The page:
A low credit score means you’ll be borrowing money at high interest rates, costing you extra money today and potentially far into the future.

Low credit scores can also prevent you from getting a job, getting insurance, and even renting a place.

However, you can increase your credit score dramatically and quickly if you start taking care of it today. These are the following best strategies to use to get a higher credit score fast. You can increase your credit score 100 points to 200 points quickly.

Fix all errors on your credit report

Errors on your credit report can dramatically drag your credit score down and force you to pay unfavorable interest rates when borrowing money. The FTC found that 20% of people have an error on their credit report. In other words, 1 in every 5 person has something inaccurate reported on their credit report.

Why is there such a high percentage of errors on credit reports?

It’s because the three main credit reporting agencies (Equifax, Experian, TransUnion) collect information about you (bill payment history, where you live and work, if you’ve filed for bankruptcy, etc) and compile this information into a report (your credit report). They can make a mistake collecting this information (and clearly they do – a lot).

You want to get a copy of your credit report and look for any errors of information and identify items that do not belong to you. You are entitled to one free copy of your credit report every year from the three main credit reporting agencies.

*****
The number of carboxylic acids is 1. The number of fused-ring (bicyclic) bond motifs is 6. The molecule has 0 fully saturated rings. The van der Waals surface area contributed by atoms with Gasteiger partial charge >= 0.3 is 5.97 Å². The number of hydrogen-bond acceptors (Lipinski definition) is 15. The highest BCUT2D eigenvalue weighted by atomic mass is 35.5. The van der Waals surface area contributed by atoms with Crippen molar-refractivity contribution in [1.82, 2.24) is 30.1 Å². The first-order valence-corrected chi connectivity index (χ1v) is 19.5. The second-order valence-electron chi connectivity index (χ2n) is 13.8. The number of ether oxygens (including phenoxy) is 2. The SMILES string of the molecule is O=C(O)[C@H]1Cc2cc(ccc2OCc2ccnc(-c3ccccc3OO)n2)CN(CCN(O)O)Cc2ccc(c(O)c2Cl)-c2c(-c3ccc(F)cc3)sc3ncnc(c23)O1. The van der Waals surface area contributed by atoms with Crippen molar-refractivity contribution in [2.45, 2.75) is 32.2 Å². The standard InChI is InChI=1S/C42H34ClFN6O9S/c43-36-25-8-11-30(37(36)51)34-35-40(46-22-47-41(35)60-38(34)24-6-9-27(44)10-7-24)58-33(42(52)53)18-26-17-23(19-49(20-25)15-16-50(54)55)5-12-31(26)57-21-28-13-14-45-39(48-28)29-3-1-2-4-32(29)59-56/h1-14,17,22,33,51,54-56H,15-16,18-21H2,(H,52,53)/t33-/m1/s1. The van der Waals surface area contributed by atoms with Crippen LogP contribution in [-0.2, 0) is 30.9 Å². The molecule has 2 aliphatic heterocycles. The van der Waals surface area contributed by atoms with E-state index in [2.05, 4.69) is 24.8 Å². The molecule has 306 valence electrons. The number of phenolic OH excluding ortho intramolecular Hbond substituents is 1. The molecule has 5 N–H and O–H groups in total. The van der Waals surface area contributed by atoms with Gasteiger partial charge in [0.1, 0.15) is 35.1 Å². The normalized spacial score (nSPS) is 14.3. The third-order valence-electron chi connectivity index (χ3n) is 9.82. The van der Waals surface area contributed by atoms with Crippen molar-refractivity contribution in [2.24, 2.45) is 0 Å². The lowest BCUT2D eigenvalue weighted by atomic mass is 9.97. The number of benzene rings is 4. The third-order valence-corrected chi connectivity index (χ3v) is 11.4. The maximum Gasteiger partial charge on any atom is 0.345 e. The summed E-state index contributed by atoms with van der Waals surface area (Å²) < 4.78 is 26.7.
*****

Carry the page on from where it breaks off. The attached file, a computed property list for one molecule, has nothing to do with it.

If you find an error on your credit report, you will need dispute it. That’s an unfortunate problem you have to deal with, but a necessary step.

Request a credit limit increase on your credit cards

30% of your credit score is determined by how much money you are currently borrowing compared to how much available credit you have available to use. One of the quickest ways to increase your credit score is to call your credit card company and ask for an increase in credit limit. When your limit increases, you’ll automatically have a lower “debt to credit ratio” which can can create a quick positive impact on your credit score.

Pay off more of your debt

Reducing the amount of money you owe is important for your financial health and credit score. Not everyone is in a position to pay down loans at a quicker pace, but this should be your main goal for increasing your credit score. The more money you owe, the more it factors negatively against your credit score. Creditors and lenders are more willing to loan you money when they see you have less debt.

Make sure you pay your bills on time

Bill payment history is the most important factor that determines what credit score you have (35% of your credit score is determined by history of payments). It’s ideal to pay your bills in full and on time every month. If you can’t pay bills in full, make the minimum payment and do it on time. Frequent missed payments and late payments (especially if they are more recent) will sabotage your credit worthiness.

Don’t close off any old credit accounts